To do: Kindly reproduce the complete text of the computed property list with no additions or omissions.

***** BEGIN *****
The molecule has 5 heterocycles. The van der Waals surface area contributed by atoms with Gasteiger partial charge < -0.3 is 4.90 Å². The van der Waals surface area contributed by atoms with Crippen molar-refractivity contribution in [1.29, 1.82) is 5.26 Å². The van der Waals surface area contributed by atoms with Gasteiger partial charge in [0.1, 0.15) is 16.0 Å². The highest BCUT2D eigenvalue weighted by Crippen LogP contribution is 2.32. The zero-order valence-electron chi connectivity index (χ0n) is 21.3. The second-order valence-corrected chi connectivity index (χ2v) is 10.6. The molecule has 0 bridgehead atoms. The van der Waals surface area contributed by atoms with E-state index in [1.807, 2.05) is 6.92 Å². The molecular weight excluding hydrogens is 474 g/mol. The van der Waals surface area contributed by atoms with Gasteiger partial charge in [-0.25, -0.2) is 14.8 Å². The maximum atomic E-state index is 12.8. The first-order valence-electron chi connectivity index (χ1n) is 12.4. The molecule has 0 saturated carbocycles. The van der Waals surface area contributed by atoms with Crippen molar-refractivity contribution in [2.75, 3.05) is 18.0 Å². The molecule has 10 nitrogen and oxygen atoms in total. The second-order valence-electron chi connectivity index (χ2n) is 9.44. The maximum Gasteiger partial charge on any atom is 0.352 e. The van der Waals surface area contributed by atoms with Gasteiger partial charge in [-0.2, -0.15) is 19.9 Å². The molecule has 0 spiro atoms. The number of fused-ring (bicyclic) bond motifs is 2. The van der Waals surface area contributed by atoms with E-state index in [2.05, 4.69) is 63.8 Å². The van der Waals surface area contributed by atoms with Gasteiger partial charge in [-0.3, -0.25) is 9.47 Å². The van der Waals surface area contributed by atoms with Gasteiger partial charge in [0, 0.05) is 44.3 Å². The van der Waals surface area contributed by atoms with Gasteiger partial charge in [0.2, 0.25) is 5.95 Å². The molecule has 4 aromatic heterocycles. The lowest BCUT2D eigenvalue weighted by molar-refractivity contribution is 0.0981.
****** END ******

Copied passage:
The molecule has 5 heterocycles. The van der Waals surface area contributed by atoms with Gasteiger partial charge < -0.3 is 4.90 Å². The van der Waals surface area contributed by atoms with Crippen molar-refractivity contribution in [1.29, 1.82) is 5.26 Å². The van der Waals surface area contributed by atoms with Gasteiger partial charge in [0.1, 0.15) is 16.0 Å². The highest BCUT2D eigenvalue weighted by Crippen LogP contribution is 2.32. The zero-order valence-electron chi connectivity index (χ0n) is 21.3. The second-order valence-corrected chi connectivity index (χ2v) is 10.6. The molecule has 0 bridgehead atoms. The van der Waals surface area contributed by atoms with E-state index in [1.807, 2.05) is 6.92 Å². The molecular weight excluding hydrogens is 474 g/mol. The van der Waals surface area contributed by atoms with Gasteiger partial charge in [-0.25, -0.2) is 14.8 Å². The maximum atomic E-state index is 12.8. The first-order valence-electron chi connectivity index (χ1n) is 12.4. The molecule has 0 saturated carbocycles. The van der Waals surface area contributed by atoms with Crippen molar-refractivity contribution in [2.75, 3.05) is 18.0 Å². The molecule has 10 nitrogen and oxygen atoms in total. The second-order valence-electron chi connectivity index (χ2n) is 9.44. The maximum Gasteiger partial charge on any atom is 0.352 e. The van der Waals surface area contributed by atoms with Gasteiger partial charge in [-0.2, -0.15) is 19.9 Å². The molecule has 0 spiro atoms. The number of fused-ring (bicyclic) bond motifs is 2. The van der Waals surface area contributed by atoms with E-state index in [2.05, 4.69) is 63.8 Å². The van der Waals surface area contributed by atoms with Gasteiger partial charge in [-0.3, -0.25) is 9.47 Å². The van der Waals surface area contributed by atoms with Gasteiger partial charge in [0, 0.05) is 44.3 Å². The van der Waals surface area contributed by atoms with Gasteiger partial charge in [0.2, 0.25) is 5.95 Å². The molecule has 4 aromatic heterocycles. The lowest BCUT2D eigenvalue weighted by molar-refractivity contribution is 0.0981.